Greatest Film Scenes
and Moments

Blow Out (1981)


Written by Tim Dirks

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Movie Title/Year and Scene Descriptions

Blow Out (1981)

In this dark and twisty Brian De Palma (writer and director) political thriller - the Reagan-esque era, Hitchcockian-type film that paid homage to both Blow-Up (1966) and Coppola's The Conversation (1974). Its riveting themes were audio voyeurism, political dirty tricks, and corruption (with illusions to Watergate, the JFK Zapruder film, and the Chappaquiddick scandal):

  • it opened with a 'film within a film' - the shooting of Co-ed Frenzy - a cheap, low-budget exploitation film (set in a sorority house filled with scantily-clad females) where a killer (from his POV as in Halloween (1978)) stalked and slashed a nude female (Missy Cleveland, April 1979 Playboy Playmate) in a shower. [Note: It was a scene reminiscent of the early 1980s film Friday the 13th (1980) when other imitation slasher films were being spawned.]
  • Jack Terri (John Travolta), a sound F/X recorder-technician working on the low-budget exploitation film in the "Personal Effects" department, laughed and rated the undubbed death scream: "That scream is terrible." His director-producer Sam (Peter Boyden) asked: "What cat did you strangle to get that??" Jack replied: "That's her voice"; Jack was informed: "Look Jack, I didn't hire that girl for her scream. I hired that girl for her tits"; Jack considered the picture their "finest film" together, but was asked to replace the weak cry from the naked coed's lips, and also to find new wind sound effects
  • in fact, Jack took his sound-effects job seriously at Independence Pictures Inc. in Philadelphia where he had worked for two years - and was interested in capturing truth and reality in his recordings (weather effects, footsteps, heartbeats, clocks, glass breaks, gunshots, a body fall, etc.)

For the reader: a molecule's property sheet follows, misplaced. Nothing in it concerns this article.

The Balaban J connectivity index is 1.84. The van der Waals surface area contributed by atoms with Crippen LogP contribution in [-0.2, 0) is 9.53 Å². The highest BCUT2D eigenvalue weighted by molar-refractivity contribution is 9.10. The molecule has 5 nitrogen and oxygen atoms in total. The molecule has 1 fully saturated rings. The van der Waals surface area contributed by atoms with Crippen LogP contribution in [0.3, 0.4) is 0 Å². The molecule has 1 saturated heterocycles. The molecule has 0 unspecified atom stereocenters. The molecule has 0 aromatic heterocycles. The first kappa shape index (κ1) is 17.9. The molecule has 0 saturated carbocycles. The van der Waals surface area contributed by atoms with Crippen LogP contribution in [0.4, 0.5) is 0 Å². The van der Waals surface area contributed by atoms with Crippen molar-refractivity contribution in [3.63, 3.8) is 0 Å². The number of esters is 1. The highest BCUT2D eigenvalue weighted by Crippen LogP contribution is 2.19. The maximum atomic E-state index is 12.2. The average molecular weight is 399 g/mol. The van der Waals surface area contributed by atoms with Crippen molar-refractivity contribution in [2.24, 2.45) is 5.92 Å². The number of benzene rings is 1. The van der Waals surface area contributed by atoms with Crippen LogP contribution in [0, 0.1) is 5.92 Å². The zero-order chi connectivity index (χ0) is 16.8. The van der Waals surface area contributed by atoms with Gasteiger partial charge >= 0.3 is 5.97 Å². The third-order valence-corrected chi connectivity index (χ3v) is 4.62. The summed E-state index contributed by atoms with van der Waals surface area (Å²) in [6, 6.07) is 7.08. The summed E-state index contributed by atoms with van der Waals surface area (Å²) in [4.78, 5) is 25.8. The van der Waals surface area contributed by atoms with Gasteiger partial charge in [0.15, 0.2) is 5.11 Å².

• while Jack was recording outdoor sound-effects later that night with a directional baton-like microphone (and a portable reel-to-reel device), he witnessed a fatal car crash when a car's tire popped and screeched, and the vehicle plunged off a deserted Philadelphia road into a river; Jack dived in, swam down and rescued the driver's companion, later identified as a ditzy yet good-hearted blonde named Sally Bedina (Nancy Allen, director DePalma's real-life wife), but it was fatal for the driver who had drowned
  • at the hospital, Jack reported to disbelieving Detective Mackey (John Aquino) that he had first heard a "bang" before the tire blow out ("the bang was before the blow out"). Then, he learned that the deceased was notable Governor George McRyan (John Hoffmeister), a hopeful presidential candidate who, the evening of his death, had announced his entrance into the primary election; officials wanted to entirely hush the embarrassing fact that the Governor was with a female "playmate" companion, although Jack stressed that what he saw was "the truth" and he didn't want to lie about it